Much of the Hoyt Arboretum is like walking through a dense forest. Here a Scots pine (Pinus sylvestris) marks a fork in the road. To the right is the White Pine Trail, and to the left is the Bristlecone Pine Trail.

Some of the trees are enormous. This western redcedar (Thuja plicata) is getting up there.

Looking up to admire the canopy was one of my favorite parts. Here I am below the canopy of a vine maple (Acer circinatum).

And now I am below the canopy of a tricolor beech (Fagus sylvatica ‘Tricolor’).

Thimbleberry (Rubus parviflorus) was abundant, and the fruits were at various stages of maturity.

There were a few flowers to look at as well. Bumblebees were all over this Douglas spirea (Spiraea douglasii). 

Ocean spray (Holodiscus discolor) was in its prime.

Leach Botanical Garden is considerably smaller than Hoyt Arboretum but is similarly wooded. There is a creek that runs through a small ravine with pathways winding up both sides and gardens to explore throughout.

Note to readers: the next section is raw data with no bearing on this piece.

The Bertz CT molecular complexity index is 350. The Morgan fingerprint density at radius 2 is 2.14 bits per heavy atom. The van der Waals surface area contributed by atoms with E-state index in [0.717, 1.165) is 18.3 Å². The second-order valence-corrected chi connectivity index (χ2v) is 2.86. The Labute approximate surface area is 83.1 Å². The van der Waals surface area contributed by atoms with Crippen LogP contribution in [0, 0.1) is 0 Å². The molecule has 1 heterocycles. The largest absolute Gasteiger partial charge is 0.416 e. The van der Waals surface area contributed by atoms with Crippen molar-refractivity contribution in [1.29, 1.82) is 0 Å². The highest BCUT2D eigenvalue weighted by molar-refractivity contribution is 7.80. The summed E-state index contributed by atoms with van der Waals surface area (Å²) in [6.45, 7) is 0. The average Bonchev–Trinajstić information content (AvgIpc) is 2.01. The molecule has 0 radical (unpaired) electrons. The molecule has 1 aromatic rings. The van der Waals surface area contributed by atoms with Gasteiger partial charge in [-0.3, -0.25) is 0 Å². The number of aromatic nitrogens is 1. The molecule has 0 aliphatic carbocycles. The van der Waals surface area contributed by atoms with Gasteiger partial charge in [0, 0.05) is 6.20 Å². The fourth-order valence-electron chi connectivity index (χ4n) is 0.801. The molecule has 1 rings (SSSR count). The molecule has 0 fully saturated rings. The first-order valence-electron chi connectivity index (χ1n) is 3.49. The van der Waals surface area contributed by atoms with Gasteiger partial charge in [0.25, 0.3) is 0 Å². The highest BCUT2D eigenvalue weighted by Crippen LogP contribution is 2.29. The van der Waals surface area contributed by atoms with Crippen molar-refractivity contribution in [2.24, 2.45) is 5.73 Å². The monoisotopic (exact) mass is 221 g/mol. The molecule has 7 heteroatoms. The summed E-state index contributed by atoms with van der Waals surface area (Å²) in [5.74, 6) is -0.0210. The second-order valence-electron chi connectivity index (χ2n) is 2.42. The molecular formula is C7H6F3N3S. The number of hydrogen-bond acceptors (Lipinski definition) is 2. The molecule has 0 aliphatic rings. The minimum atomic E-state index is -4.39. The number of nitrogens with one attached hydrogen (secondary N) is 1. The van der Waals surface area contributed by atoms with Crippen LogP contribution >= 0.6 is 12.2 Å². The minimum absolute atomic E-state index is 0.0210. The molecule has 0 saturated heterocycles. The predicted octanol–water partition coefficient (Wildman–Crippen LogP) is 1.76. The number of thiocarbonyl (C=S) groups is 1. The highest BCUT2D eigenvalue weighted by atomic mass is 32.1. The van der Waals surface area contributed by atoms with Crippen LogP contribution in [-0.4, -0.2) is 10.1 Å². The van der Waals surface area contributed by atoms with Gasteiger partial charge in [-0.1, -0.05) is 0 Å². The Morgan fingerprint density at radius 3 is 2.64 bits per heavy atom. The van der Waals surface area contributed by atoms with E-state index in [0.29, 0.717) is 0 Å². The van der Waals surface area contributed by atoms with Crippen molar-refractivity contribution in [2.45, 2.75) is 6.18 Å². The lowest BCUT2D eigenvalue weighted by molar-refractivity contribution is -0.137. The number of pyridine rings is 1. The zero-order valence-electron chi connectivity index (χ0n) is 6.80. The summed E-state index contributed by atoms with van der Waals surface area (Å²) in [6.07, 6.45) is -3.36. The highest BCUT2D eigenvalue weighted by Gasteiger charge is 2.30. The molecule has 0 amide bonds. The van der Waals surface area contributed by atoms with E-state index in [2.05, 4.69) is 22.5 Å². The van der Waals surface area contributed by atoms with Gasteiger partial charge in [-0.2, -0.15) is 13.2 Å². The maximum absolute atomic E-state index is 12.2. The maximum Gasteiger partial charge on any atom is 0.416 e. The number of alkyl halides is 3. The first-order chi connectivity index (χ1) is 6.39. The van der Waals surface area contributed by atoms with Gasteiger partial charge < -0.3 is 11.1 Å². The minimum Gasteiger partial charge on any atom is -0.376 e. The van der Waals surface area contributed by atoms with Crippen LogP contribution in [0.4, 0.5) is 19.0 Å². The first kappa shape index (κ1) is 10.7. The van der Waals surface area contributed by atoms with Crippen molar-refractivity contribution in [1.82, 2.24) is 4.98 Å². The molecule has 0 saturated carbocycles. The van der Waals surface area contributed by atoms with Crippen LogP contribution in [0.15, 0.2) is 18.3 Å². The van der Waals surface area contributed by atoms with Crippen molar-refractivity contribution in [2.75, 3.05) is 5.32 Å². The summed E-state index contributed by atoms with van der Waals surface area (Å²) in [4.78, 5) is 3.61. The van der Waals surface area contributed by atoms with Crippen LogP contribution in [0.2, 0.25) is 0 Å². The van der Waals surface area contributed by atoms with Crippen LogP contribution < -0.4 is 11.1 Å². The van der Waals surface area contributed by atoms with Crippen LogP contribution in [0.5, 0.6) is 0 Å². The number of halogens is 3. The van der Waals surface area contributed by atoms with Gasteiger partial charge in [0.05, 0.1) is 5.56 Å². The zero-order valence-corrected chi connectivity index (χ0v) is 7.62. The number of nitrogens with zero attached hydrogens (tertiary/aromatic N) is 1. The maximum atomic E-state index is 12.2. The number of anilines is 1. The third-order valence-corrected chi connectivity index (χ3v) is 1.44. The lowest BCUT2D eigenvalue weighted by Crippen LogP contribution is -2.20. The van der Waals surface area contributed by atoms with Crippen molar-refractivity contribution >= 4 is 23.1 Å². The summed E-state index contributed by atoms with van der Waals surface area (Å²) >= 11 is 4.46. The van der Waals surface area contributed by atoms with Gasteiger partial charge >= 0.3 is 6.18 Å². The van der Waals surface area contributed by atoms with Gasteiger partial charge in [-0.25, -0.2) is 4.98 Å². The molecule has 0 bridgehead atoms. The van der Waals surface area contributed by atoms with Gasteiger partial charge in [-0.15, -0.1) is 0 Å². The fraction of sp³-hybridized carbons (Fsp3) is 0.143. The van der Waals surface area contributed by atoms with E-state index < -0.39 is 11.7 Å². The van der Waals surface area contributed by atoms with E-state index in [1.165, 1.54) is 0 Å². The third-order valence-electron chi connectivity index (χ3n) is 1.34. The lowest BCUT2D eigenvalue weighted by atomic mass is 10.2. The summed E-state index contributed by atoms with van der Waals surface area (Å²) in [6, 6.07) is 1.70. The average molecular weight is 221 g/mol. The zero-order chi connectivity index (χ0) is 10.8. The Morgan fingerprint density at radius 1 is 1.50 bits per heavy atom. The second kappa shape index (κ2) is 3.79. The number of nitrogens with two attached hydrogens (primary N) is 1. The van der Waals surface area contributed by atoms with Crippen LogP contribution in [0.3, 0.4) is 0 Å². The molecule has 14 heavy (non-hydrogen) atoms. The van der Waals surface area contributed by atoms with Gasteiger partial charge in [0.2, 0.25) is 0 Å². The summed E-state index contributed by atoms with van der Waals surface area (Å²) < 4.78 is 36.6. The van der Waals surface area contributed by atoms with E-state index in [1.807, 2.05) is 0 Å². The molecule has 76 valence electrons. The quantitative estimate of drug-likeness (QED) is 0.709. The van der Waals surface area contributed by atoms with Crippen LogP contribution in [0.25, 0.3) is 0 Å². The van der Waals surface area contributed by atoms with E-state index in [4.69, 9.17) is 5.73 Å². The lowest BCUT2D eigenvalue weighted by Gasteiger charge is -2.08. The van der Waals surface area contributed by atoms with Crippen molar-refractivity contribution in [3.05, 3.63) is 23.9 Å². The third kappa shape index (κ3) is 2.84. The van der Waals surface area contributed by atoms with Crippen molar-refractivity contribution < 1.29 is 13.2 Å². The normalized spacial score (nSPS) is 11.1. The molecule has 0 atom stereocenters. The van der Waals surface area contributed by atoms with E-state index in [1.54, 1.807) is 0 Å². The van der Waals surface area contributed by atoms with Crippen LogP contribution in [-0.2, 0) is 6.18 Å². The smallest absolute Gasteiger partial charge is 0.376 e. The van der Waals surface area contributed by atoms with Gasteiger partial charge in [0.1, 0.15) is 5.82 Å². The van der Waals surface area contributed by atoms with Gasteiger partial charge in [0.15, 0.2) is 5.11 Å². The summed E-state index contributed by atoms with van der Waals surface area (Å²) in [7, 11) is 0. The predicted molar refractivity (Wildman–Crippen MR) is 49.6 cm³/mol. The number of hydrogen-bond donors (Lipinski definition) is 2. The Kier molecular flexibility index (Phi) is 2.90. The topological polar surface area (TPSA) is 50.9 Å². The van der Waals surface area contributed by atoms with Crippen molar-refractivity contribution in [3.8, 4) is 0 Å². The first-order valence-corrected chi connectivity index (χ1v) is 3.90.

In wooded areas like this, there are guaranteed to be ferns (and, of course, moss growing over the fern sign).

There were several fruiting shrubs, like this Japanese skimmia (Skimmia japonica).

And this Alaskan blueberry (Vaccininium ovalifolium, syn. V. alaskaense).

Wood sorrel (Oxalis spp.) was abundant and often attractively displayed.

I found this insect hotel in the upper section of the garden. Apparently some major developments are planned for this area. Learn more here.

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Have you visited any public gardens this summer? Leave your story and/or recommendation in the comment section below.